Kim began his career at Marpan in 1968, a local business founded by his parents. Over the course of the next 48 years, he has been heavily involved in the waste and recycling industry. He became President of Marpan Supply in 1985 and directed growth of the company into energy-efficient lighting, container services, construction and demolition hauling (C & D), and recycling.
He is actively committed to the proper disposal and recycling of waste materials, and has expanded Marpan’s facilities and services to accommodate these needs in our area. In 1993, he successfully lobbied the Florida Legislature to require recycling of mercury-containing fluorescent bulbs, and built the first fluorescent lamp recycling plant in Florida in 1994. From 2005 to 2008, Marpan Recycling designed, built, and opened the first Class 3 Materials Recovery Facility in Florida, and in December of 2012 posted a 70.5% recycling rate. In 2013, Marpan opened another recycling plant for residential and commercial single-stream recycling.
Since opening these facilities, they have developed processes to recover over 70 separate commodities from this waste stream, while keeping over 375 million pounds (and still counting) of recyclables out of the landfill. They also remain committed to the goal presented by the Legislature to recycle 75% of waste by 2020.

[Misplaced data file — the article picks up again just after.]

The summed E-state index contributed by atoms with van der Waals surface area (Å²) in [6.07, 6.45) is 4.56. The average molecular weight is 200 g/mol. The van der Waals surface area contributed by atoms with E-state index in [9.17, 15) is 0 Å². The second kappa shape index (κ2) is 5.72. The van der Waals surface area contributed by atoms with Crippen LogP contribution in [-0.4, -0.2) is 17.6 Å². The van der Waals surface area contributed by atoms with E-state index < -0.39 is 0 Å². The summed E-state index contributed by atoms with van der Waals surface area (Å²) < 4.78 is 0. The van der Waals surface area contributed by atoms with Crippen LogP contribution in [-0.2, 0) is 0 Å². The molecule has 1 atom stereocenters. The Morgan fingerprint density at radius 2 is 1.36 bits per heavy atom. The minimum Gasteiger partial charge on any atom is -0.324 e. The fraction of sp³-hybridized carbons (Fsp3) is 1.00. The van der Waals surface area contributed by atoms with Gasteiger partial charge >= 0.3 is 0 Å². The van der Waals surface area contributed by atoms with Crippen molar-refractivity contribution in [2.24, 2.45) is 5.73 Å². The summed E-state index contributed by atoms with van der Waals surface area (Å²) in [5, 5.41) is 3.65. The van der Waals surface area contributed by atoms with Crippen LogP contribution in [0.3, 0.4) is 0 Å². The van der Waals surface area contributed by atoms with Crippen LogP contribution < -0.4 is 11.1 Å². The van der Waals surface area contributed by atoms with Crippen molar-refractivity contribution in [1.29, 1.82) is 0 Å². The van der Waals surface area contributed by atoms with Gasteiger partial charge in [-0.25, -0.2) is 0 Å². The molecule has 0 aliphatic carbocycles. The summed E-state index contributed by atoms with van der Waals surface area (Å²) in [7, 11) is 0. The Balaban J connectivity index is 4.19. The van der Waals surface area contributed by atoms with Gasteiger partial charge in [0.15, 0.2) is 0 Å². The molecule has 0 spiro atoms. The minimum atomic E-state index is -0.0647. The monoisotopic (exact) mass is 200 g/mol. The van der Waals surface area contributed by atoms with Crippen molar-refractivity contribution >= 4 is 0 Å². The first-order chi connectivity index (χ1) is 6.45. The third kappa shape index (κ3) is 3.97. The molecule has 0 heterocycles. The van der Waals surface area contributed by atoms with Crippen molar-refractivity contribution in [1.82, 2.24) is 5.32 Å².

In addition to his work at Marpan he has managed and developed two industrial parks in Tallahassee – Hamilton Park and Heritage at Commonwealth – and expanded a third, Commerce Industrial Park.
Kim is a dedicated member of the Chamber family, serving as a Board member and a past Chairman, as well as the 2006 recipient of the Godfrey Smith Past Chairs Award; he has also served as a Board member and chair for the Economic Development Council of Tallahassee / Leon County.
He has also served on the boards of many other community organizations, including the Southside Business Association, Tallahassee Memorial Healthcare, Tallahassee Housing Authority, and Goodwill Industries, the FSU Research Foundation Board, the FSU Coastal Research Lab, and Capital City Bank.
“I have had the opportunity as CEO of Marpan to chart a course that is good for our company while being good for our community,” Kim says of Marpan’s role with his company. “I get to put my engineering hat on when designing our two recycling plants, I get to put my community supporter hat on when I serve on local boards and assist local non-profits, and I get to put my business student hat on when growing our business… to the 88 people we employ today.”
As a native of Tallahassee, he is committed to encouraging economic growth so that our children and graduates will be able to find an opportunity here, while maintaining our quality of life. Kim and his wife Mayda have 4 children and 5 grandchildren.